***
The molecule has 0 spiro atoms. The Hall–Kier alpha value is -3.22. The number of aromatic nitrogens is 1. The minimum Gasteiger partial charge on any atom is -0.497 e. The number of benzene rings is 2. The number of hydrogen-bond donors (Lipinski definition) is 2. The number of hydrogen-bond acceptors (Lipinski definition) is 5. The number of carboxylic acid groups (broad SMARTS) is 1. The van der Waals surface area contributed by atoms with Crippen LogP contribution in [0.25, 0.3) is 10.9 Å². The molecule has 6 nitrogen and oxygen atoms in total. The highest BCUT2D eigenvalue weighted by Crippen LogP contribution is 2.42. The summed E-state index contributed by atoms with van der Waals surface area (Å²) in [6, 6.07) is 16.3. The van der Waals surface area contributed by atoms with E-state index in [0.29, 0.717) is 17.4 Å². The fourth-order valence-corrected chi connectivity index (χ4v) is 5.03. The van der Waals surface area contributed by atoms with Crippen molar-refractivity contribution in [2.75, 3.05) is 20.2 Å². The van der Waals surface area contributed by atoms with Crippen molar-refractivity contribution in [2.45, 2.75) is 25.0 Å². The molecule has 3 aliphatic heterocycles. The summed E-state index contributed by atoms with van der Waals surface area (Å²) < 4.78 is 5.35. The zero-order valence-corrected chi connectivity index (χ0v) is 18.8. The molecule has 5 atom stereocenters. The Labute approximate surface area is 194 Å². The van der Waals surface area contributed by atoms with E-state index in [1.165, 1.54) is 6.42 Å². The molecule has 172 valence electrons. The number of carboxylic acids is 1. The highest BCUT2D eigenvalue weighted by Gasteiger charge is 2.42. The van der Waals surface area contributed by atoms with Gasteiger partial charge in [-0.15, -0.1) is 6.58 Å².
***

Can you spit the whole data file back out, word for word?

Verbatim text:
The molecule has 0 spiro atoms. The Hall–Kier alpha value is -3.22. The number of aromatic nitrogens is 1. The minimum Gasteiger partial charge on any atom is -0.497 e. The number of benzene rings is 2. The number of hydrogen-bond donors (Lipinski definition) is 2. The number of hydrogen-bond acceptors (Lipinski definition) is 5. The number of carboxylic acid groups (broad SMARTS) is 1. The van der Waals surface area contributed by atoms with Crippen LogP contribution in [0.25, 0.3) is 10.9 Å². The molecule has 6 nitrogen and oxygen atoms in total. The highest BCUT2D eigenvalue weighted by Crippen LogP contribution is 2.42. The summed E-state index contributed by atoms with van der Waals surface area (Å²) in [6, 6.07) is 16.3. The van der Waals surface area contributed by atoms with E-state index in [0.29, 0.717) is 17.4 Å². The fourth-order valence-corrected chi connectivity index (χ4v) is 5.03. The van der Waals surface area contributed by atoms with Crippen molar-refractivity contribution in [2.75, 3.05) is 20.2 Å². The van der Waals surface area contributed by atoms with Crippen molar-refractivity contribution in [2.45, 2.75) is 25.0 Å². The molecule has 3 aliphatic heterocycles. The summed E-state index contributed by atoms with van der Waals surface area (Å²) < 4.78 is 5.35. The zero-order valence-corrected chi connectivity index (χ0v) is 18.8. The molecule has 5 atom stereocenters. The Labute approximate surface area is 194 Å². The van der Waals surface area contributed by atoms with E-state index in [1.165, 1.54) is 6.42 Å². The molecule has 172 valence electrons. The number of carboxylic acids is 1. The highest BCUT2D eigenvalue weighted by Gasteiger charge is 2.42. The van der Waals surface area contributed by atoms with Gasteiger partial charge in [-0.15, -0.1) is 6.58 Å².